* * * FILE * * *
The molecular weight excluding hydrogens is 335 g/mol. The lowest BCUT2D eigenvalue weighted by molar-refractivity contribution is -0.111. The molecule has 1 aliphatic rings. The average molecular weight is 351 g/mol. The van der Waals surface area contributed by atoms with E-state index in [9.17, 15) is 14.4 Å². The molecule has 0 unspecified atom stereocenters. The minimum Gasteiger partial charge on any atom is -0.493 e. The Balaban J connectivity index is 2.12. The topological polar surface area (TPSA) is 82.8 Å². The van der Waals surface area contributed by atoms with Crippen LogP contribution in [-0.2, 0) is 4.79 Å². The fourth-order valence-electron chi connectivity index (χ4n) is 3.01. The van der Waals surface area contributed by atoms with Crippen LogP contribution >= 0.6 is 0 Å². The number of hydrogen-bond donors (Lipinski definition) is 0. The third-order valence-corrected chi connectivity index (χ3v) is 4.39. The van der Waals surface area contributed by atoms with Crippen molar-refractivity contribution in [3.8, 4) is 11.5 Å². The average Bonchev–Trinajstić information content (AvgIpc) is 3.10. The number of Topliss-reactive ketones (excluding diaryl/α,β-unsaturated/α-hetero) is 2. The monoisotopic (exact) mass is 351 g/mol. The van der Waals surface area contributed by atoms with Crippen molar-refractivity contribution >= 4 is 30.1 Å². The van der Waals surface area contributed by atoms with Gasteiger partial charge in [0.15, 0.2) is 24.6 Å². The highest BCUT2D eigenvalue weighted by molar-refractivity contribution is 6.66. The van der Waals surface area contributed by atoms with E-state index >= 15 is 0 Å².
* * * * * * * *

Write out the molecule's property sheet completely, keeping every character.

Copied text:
The molecular weight excluding hydrogens is 335 g/mol. The lowest BCUT2D eigenvalue weighted by molar-refractivity contribution is -0.111. The molecule has 1 aliphatic rings. The average molecular weight is 351 g/mol. The van der Waals surface area contributed by atoms with E-state index in [9.17, 15) is 14.4 Å². The molecule has 0 unspecified atom stereocenters. The minimum Gasteiger partial charge on any atom is -0.493 e. The Balaban J connectivity index is 2.12. The topological polar surface area (TPSA) is 82.8 Å². The van der Waals surface area contributed by atoms with Crippen LogP contribution in [-0.2, 0) is 4.79 Å². The fourth-order valence-electron chi connectivity index (χ4n) is 3.01. The van der Waals surface area contributed by atoms with Crippen LogP contribution >= 0.6 is 0 Å². The number of hydrogen-bond donors (Lipinski definition) is 0. The third-order valence-corrected chi connectivity index (χ3v) is 4.39. The van der Waals surface area contributed by atoms with Crippen molar-refractivity contribution in [3.8, 4) is 11.5 Å². The average Bonchev–Trinajstić information content (AvgIpc) is 3.10. The number of Topliss-reactive ketones (excluding diaryl/α,β-unsaturated/α-hetero) is 2. The monoisotopic (exact) mass is 351 g/mol. The van der Waals surface area contributed by atoms with Crippen molar-refractivity contribution >= 4 is 30.1 Å². The van der Waals surface area contributed by atoms with Gasteiger partial charge in [0.15, 0.2) is 24.6 Å². The highest BCUT2D eigenvalue weighted by molar-refractivity contribution is 6.66. The van der Waals surface area contributed by atoms with E-state index >= 15 is 0 Å².